2017 April 28

Dynamite With A Laser Beam

Topics

Elliot stretched out and immobilized on the radiation bed

Two weeks of external radiation down, one to go. So far, it's a bit of a mixed bag.

The radiation treatment itself has been relatively smooth. But it may have exacerbated my ongoing stomachache. This abdominal distress started right after I got the stent in mid-March, and at the time the docs said some discomfort was normal as my body adjusted to this foreign invader.

Three weeks later, however, the everpresent ache was really getting on my nerves. It wasn't excruciating, but it just never stopped. Advil and/or Tylenol weren't helping, and all too often I just wanted to curl up in bed while trying to find a less uncomfortable position.

Even upgrading to Percocet wasn't as effective as I remembered. The opioid takes over an hour to kick in, typically helps for 90–120 minutes, and then fades away. Sometimes the relief is minimal.

I made an appointment with my gastroenterologist to get a third opinion (after the radiation doc and my regular oncologist), and based on some x-rays she felt the pain was constipation due to intestinal blockage. This made some sense, as many of the meds I'm on now can cause constipation. Including—wait for it!—Percocet. Meaning if that diagnosis were correct, the painkiller I was taking to relieve the stomachache was actually causing the ache.

Yet that diagnosis didn't last long. I cut way back on Percocet, guzzled some magnesium citrate, and suffered through a couple of miserable days… No change. On top of that, my radiation doc thought the pain was more likely to be caused by the stent itself. He had a week's worth of CT scans, of better quality than x-rays, not showing any blockage.

He did suggest that Percocet was more suited to short-term pain relief, not chronic pain. So two days ago, I got a new prescription for a fentanyl patch. This lasts for three days instead of a few hours, and is absorbed more directly. (Apparently more than half of the Percocet dosage is lost as it moves through the stomach, kidney, spleen, etc.) And indeed, the past two days have been much better. I'm still on a little Percocet while I adjust to fentanyl, but I'm optimistic for the first time in weeks. (I have an appointment with the doctor who put in the stent to get a fourth opinion, but not until mid-May.)

Zap!

So, about that whole radiation treatment thing… As you can see from the pictures above and below, a big part of each session is making sure I am completely immobile. Many of the tissues surrounding the tumor are susceptible to damage from radiation, so the laser needs to be aimed precisely every time. Two weeks before starting treatment, the team took a baseline CT scan. At the start of each session, they take a low-resolution scan to ensure everything is lined up in all three dimensions.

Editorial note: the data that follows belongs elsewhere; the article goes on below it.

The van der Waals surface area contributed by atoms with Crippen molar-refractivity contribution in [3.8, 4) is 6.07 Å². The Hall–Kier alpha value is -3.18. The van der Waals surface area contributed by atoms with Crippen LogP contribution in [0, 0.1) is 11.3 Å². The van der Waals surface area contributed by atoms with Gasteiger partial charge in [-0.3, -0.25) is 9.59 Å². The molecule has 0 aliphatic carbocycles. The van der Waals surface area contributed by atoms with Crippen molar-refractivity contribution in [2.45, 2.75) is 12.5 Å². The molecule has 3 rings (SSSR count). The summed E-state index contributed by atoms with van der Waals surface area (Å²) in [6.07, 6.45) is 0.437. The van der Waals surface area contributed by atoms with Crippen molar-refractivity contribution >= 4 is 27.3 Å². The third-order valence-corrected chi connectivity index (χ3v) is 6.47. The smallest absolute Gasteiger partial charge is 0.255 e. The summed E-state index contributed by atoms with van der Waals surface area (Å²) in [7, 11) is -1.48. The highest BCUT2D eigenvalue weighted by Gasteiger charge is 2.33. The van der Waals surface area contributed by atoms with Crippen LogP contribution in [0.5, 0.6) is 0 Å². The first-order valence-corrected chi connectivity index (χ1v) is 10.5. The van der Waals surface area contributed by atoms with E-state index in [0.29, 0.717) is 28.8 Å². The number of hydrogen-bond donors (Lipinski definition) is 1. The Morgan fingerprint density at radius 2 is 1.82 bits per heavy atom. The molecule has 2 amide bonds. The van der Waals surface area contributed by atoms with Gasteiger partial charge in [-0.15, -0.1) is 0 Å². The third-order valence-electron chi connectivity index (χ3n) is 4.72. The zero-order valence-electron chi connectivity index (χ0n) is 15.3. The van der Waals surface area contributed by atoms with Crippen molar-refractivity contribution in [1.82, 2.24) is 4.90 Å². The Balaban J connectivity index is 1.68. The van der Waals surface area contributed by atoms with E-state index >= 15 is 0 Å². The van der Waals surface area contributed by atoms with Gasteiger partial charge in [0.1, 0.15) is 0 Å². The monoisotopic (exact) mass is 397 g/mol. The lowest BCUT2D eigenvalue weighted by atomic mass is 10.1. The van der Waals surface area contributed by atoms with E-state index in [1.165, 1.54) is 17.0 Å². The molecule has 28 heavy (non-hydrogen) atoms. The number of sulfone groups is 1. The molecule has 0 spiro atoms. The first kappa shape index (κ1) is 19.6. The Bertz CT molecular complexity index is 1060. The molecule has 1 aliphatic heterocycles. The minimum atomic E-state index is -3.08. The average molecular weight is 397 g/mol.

The support cushion I'm lying on is actually a sort of vacuum-packed bean bag. At that baseline meeting, the cushion was molded around my back and arms. Once all the air is sucked out, the beans have nowhere to move and the cushion maintains its rigid shape. On top of that, my legs are buckled down and a kind of girdle holds my stomach in place. That last piece squeezes fairly tightly so there's as little movement as possible. Treating the abdomen is tricky, since it tends to move around with every breath. The team tracked my breathing during the baseline session, so there's some [literal] wiggle room, but the less the better.

I'm covered in markings and stickers to help align everything correctly. The positioning is, in fact, the longest part of treatment. Once the team confirms that everything's in place, the actual radiation blast takes only about 5 minutes. It's every weekday for three weeks. CyberKnife would have been a mere 5 days, but the critical thing about radiation is the cumulative dose—whether applied at high levels for a short time or low levels for a longer period is irrelevant.

So that's where things stand. Once radiation ends in a week, we'll take some new high-resolution scans to see what effect the treatment had. That will determine next steps (more chemo?). And in two weeks, Anne and I will have a Shenandoah Getaway with a Plate List dinner from the Inn at Little Washington. Many, many thanks to my fabulous Westat colleagues for their sponsorship of this outing. You're the best!

  • Abdomen and leg restraints keep movement to a minimum
  • An extensive array of markings and a custom-molded support ensure exact positioning every time
  • Ready for radiation!